3. LITERATURE REVIEW
Nature and extent of the problem
Although estimates vary on the percentage of child maltreatment reports that involve parental substance abuse (from 40% to 80%), the numbers indicate a widespread problem (Young, Gardner & Dennis, 1998). Western and rural states, such as Idaho, are seeing an alarming trend toward increased abuse and use of methamphetamines, to the point that some are calling it an epidemic (Altshuler, 2005). For example, in the neighboring state of Washington, adult methamphetamine admissions have increased from 13% in 2000 to 21% in 2004 (Stark, 2005).
Parental substance abuse contributes to a wide range of problems that call for child welfare intervention. A recent study found that substance users were three times more likely to subject children to abuse and neglect than non-users, regardless of psychiatric, demographic, and social variables (Lundgren, Peloquin, & Schilling, 2005). Children of substance abusers tend to stay in out-of-home placements longer than children whose parents do not have this problem (Doran, Marshal, & McAlpine, 2001). According to the National Institute of Drug Abuse, the effects of methamphetamine abuse can be mood swings, anxiety, anger, violence, paranoia, isolation, depression, insomnia, hallucinations, convulsions, kidney failure, and suicide. Parents who abuse this substance may present with weight loss, teeth grinding, dry itchy skin, and facial picking, and resort to lies, denial, and manipulation to avoid the consequences of their use. Brain scans of people who use methamphetamines show damage that persists months and even years after they stop using the drug (NIDA, 2006). Consequently, methamphetamine abusers may be even more difficult to engage than other, more “tradi- tional” substance abusers.
Because of differences in philosophy, funding streams, training, and treatment focus, substance abuse and child welfare systems historically have been independent, even though their populations overlap. Collaboration between systems has become a priority since the enactment of the ASFA in l997, which requires states to file a termination petition if children have been in out-of-home care for 15 of the last 22 months (Doran, et al., 2001). Because recovery from substance abuse can be a long process interrupted by frequent relapses, the shortening of timelines by ASFA puts pressure on the child welfare system to respond quickly with adequate treatment resources.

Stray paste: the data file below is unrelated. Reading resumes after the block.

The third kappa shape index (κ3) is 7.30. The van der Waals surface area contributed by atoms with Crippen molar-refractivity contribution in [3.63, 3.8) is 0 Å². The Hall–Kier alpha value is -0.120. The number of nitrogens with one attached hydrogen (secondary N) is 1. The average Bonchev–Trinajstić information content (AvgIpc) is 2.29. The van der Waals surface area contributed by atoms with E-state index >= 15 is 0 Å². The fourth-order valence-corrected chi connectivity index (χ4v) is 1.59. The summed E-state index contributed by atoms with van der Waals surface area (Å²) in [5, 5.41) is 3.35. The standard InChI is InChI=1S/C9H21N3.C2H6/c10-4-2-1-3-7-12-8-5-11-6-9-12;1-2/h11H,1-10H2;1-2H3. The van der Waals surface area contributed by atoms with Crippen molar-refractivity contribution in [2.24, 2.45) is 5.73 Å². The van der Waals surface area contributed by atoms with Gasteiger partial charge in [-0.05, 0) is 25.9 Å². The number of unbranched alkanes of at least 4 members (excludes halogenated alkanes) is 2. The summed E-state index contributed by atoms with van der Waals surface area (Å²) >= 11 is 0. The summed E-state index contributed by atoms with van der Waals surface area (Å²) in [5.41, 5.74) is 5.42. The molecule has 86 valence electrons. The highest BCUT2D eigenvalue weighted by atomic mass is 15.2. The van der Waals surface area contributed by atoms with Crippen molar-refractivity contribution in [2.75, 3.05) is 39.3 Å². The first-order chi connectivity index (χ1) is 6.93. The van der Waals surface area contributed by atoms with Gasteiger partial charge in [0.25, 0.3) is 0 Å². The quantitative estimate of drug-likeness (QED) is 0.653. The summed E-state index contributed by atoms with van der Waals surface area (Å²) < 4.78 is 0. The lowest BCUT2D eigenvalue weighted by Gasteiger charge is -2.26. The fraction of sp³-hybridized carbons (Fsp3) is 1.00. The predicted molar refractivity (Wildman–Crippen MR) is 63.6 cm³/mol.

Unfortunately, substance abuse treatment retention rates and rigorous outcome studies on parents with substance abuse problems are scarce. A number of studies have shown that males remain in treatment longer than females, but there is inconsistent and meager data about the retention rate among women (Brady & Ashley, 2006). In findings of the Alcohol and Drug Services Study (2,395 treatment facilities), the authors indicate that among adult clients discharged from outpatient non-methadone, non-hospital residential facilities, 54% completed planned treatment. Women from minority racial groups, women whose primary source of referral to treatment was not the criminal justice system, and women whose presenting substance abuse problem was drug abuse only were less likely to complete treatment (Brady & Ashley, 2006).
Idaho Pre-Treatment Program